By David Jack Kenny
Initiative is widely regarded as admirable, and having the gumption to manage one’s own education is one of the most widely admired initiatives of all. Whether the subject is a musician, an inventor, or a software designer, being described as “self-taught” only accentuates the brilliance of his or her achievements. But learning inevitably involves mistakes, and some educational settings are more forgiving than others.
Just after 8 p.m. on May 25, three witnesses in the vicinity of Newton, North Carolina, saw a small biplane in level flight. Each reported hearing the engine noise decrease just before the airplane began to spin downward; one said that the airplane stopped rotating about 300 feet above the ground, but its nose failed to come back up before impact. A second described it as having done “tricks or stunts” before the spin began. The third filmed the accident sequence. The footage showed the airplane completing seven turns in a left-hand spin before disappearing behind a tree line.
First responders found the airplane, an amateur-built Stolp Starduster Too, upright but broken in a wheat field. The cockpit was crushed, and the solo pilot—who was the airplane’s owner but not its builder—was dead. The autopsy attributed his death to “multiple injuries”; toxicology results were negative for carbon monoxide, alcohol, and drugs. Examination of the aircraft found no evidence of any engine, airframe, or flight-control failures before impact. The weather was benign; the nearest reporting station (at Hickory, 14 nautical miles northwest) recorded three-knot winds, 10 miles visibility, and a scattered layer at 9,000 feet.
The only official information about the pilot was that he’d obtained his private certificate on Dec. 11, 2011, and subsequently renewed his third-class medical certificate on Nov. 6, 2013, just over six months before the accident. At that time, he’d claimed 115 hours of career flight experience. FAA records also indicate that he’d bought the airplane in February 2011, some nine months prior to his checkride, from a salvage broker after it had suffered damage in an accident the previous year.
A flight instructor who’d had flown with him was able to establish a more detailed context. The Starduster’s owner had contacted him several times to request aerobatic training, but only if it was done in his own airplane. The CFI had provided one dual lesson in the Starduster, but broke it off early. Steep turns, stalls, and slow flight were apparently uneventful; he described the student’s skills as commensurate with his experience. However, a series of spins, including “power on/off and accelerated,” suggested that the student’s “correlation of … knowledge and skill level was just not quite there.” Landing the aircraft also left doubts as to whether the damage from the 2010 accident had been properly repaired. (Investigators later determined that the amateur-built airplane, first registered in 1971, hadn’t received an annual condition inspection since 2009.) The instructor decided not to fly the Starduster again until those doubts had been resolved. While the owner had contacted him twice more seeking additional aerobatic training, he’d also steadfastly refused to take dual in the instructor’s Decathlon. Instead, he’d apparently decided to take matters into his own hands. The instructor cited other pilots based at the same residential airpark as having described his goal of “self-taught aerobatics” – with corresponding discussion of “the probability of accidents.” The NTSB attributed the accident to “The pilot’s failure to recover from an intentional spin,” citing his “lack of adequate spin entry and recovery training” as a contributing factor.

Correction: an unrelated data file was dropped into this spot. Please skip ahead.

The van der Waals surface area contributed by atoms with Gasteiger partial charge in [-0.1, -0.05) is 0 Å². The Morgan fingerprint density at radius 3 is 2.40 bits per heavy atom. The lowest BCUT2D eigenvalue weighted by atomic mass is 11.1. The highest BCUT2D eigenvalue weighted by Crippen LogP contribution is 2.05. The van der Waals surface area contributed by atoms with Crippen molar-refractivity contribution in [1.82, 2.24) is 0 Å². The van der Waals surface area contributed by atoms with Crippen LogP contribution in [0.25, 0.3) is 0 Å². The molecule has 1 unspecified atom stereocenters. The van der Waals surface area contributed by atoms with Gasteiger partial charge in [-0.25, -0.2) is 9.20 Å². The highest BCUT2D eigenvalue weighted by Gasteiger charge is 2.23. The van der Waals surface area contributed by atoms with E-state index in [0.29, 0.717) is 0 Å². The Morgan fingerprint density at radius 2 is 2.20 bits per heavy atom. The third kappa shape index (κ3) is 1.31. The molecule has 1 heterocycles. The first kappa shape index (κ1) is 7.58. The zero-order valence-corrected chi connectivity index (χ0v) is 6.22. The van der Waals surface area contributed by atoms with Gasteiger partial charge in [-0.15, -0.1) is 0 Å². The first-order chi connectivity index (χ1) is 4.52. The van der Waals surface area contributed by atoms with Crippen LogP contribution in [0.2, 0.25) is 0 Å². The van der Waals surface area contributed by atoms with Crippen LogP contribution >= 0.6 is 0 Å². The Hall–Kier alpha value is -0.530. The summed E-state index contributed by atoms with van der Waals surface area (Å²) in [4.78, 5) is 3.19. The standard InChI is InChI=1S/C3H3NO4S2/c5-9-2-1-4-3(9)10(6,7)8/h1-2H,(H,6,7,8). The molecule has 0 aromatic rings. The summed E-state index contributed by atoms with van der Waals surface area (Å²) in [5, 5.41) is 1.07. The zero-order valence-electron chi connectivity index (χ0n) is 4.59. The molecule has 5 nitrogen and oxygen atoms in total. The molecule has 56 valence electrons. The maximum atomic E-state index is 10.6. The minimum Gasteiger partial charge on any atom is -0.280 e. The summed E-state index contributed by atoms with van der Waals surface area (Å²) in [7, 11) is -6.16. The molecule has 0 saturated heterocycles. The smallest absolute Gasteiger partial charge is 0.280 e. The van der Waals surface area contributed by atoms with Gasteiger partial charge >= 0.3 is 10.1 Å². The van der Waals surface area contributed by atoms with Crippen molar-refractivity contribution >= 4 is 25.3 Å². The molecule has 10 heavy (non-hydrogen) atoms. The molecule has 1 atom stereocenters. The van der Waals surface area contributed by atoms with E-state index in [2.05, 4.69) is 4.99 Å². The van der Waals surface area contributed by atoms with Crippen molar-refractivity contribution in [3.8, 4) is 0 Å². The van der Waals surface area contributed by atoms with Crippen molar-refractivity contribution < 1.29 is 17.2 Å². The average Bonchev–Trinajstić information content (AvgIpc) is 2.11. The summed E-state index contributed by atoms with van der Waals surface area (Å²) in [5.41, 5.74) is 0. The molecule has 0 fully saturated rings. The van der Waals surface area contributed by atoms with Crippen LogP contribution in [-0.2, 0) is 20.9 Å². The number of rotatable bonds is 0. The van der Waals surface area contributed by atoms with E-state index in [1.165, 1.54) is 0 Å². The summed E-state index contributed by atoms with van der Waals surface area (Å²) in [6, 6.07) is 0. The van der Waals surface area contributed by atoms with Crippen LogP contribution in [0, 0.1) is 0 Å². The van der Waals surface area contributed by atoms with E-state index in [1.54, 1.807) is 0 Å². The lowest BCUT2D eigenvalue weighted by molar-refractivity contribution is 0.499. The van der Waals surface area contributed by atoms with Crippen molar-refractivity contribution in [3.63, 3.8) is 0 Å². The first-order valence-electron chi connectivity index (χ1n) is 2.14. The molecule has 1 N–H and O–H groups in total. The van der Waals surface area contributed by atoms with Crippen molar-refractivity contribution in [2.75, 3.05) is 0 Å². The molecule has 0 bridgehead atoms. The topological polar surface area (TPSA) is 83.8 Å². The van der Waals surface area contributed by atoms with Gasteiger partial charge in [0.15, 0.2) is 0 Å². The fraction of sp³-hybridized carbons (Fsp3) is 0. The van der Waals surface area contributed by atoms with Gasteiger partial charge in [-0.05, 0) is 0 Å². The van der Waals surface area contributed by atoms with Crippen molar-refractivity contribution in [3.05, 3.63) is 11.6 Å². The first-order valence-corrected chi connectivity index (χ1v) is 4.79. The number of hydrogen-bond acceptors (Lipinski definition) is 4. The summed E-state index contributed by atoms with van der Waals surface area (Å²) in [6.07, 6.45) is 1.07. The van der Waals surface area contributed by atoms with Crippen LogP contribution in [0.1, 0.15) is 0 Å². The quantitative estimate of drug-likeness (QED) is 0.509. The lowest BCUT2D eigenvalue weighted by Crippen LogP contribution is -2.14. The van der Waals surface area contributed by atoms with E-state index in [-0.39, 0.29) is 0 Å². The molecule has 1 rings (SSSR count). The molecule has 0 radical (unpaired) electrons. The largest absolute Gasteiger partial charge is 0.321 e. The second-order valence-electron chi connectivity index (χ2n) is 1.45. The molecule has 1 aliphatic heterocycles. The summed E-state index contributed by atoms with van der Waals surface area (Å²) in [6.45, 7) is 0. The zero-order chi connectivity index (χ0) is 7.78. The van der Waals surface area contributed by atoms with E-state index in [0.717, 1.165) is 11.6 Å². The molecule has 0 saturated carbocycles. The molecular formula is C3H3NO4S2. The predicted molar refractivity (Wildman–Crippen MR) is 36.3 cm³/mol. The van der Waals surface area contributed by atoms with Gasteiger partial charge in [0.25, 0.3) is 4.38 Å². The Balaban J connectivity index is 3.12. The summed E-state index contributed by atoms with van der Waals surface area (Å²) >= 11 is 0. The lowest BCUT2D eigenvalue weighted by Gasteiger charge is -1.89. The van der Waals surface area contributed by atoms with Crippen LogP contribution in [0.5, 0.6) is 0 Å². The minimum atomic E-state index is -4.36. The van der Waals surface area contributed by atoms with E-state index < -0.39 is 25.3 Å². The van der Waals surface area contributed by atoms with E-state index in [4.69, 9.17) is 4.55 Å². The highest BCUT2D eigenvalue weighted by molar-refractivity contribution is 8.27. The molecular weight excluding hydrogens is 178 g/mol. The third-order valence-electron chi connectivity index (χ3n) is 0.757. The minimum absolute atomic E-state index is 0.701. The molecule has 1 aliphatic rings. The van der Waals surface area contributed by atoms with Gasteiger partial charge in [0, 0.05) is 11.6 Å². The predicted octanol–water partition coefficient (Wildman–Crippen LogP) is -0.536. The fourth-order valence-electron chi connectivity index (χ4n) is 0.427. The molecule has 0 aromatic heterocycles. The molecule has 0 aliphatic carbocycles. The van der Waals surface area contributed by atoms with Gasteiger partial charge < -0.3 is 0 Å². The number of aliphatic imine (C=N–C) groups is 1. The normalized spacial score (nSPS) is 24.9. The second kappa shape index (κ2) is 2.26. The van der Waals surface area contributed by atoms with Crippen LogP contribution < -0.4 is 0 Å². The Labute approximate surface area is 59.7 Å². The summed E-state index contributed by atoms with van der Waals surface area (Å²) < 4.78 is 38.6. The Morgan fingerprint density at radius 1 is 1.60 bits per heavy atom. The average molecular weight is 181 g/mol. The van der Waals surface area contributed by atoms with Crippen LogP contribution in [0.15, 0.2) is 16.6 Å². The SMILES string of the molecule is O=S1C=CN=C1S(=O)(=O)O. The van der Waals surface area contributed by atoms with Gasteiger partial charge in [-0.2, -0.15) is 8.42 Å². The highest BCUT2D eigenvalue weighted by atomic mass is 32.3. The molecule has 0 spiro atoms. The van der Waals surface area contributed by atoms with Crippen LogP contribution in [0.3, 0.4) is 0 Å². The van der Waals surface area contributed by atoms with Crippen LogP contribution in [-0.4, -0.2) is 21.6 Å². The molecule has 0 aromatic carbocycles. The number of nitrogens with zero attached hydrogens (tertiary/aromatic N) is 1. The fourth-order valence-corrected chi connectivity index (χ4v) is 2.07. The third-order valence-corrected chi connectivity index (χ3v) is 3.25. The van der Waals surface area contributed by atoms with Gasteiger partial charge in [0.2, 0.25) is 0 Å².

Trying to teach yourself Latin or fly fishing or Microsoft Office is one thing. Even self-taught CPR is probably better than nothing. Self-instruction in the cockpit, however, risks crashing more than a spreadsheet.